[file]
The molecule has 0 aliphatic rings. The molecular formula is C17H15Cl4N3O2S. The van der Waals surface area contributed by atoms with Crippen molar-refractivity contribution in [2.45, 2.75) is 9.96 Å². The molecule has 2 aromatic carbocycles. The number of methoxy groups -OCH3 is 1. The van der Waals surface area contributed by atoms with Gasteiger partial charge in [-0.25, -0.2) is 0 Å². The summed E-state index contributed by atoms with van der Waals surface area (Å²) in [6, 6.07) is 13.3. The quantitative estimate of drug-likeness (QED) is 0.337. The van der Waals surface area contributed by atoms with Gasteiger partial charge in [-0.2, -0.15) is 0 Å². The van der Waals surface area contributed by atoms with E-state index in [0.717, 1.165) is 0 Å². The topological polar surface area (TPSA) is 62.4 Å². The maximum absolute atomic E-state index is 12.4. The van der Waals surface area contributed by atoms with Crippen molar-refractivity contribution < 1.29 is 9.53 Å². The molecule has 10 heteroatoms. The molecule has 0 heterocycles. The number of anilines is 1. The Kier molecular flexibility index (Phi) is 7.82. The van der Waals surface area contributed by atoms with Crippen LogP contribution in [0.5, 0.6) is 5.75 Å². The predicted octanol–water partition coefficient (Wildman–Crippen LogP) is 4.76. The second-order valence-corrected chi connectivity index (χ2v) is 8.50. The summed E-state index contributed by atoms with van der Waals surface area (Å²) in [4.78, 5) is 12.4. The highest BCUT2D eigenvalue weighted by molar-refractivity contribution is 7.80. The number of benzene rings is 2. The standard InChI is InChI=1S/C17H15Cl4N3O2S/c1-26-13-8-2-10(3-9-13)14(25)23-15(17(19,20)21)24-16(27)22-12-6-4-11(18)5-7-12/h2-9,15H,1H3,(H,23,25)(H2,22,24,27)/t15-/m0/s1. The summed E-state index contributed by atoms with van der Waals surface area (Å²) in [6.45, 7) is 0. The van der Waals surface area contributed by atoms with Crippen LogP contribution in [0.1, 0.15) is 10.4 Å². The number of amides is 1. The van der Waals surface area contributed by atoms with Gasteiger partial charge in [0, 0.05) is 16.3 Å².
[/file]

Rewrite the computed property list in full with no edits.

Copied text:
The molecule has 0 aliphatic rings. The molecular formula is C17H15Cl4N3O2S. The van der Waals surface area contributed by atoms with Crippen molar-refractivity contribution in [2.45, 2.75) is 9.96 Å². The molecule has 2 aromatic carbocycles. The number of methoxy groups -OCH3 is 1. The van der Waals surface area contributed by atoms with Gasteiger partial charge in [-0.25, -0.2) is 0 Å². The summed E-state index contributed by atoms with van der Waals surface area (Å²) in [6, 6.07) is 13.3. The quantitative estimate of drug-likeness (QED) is 0.337. The van der Waals surface area contributed by atoms with Gasteiger partial charge in [-0.2, -0.15) is 0 Å². The van der Waals surface area contributed by atoms with E-state index in [0.717, 1.165) is 0 Å². The topological polar surface area (TPSA) is 62.4 Å². The maximum absolute atomic E-state index is 12.4. The van der Waals surface area contributed by atoms with Crippen molar-refractivity contribution < 1.29 is 9.53 Å². The molecule has 10 heteroatoms. The molecule has 0 heterocycles. The number of anilines is 1. The Kier molecular flexibility index (Phi) is 7.82. The van der Waals surface area contributed by atoms with Crippen LogP contribution in [0.5, 0.6) is 5.75 Å². The predicted octanol–water partition coefficient (Wildman–Crippen LogP) is 4.76. The second-order valence-corrected chi connectivity index (χ2v) is 8.50. The summed E-state index contributed by atoms with van der Waals surface area (Å²) in [4.78, 5) is 12.4. The highest BCUT2D eigenvalue weighted by molar-refractivity contribution is 7.80. The number of benzene rings is 2. The standard InChI is InChI=1S/C17H15Cl4N3O2S/c1-26-13-8-2-10(3-9-13)14(25)23-15(17(19,20)21)24-16(27)22-12-6-4-11(18)5-7-12/h2-9,15H,1H3,(H,23,25)(H2,22,24,27)/t15-/m0/s1. The summed E-state index contributed by atoms with van der Waals surface area (Å²) in [6.45, 7) is 0. The van der Waals surface area contributed by atoms with Crippen LogP contribution in [0.1, 0.15) is 10.4 Å². The number of amides is 1. The van der Waals surface area contributed by atoms with Gasteiger partial charge in [0, 0.05) is 16.3 Å².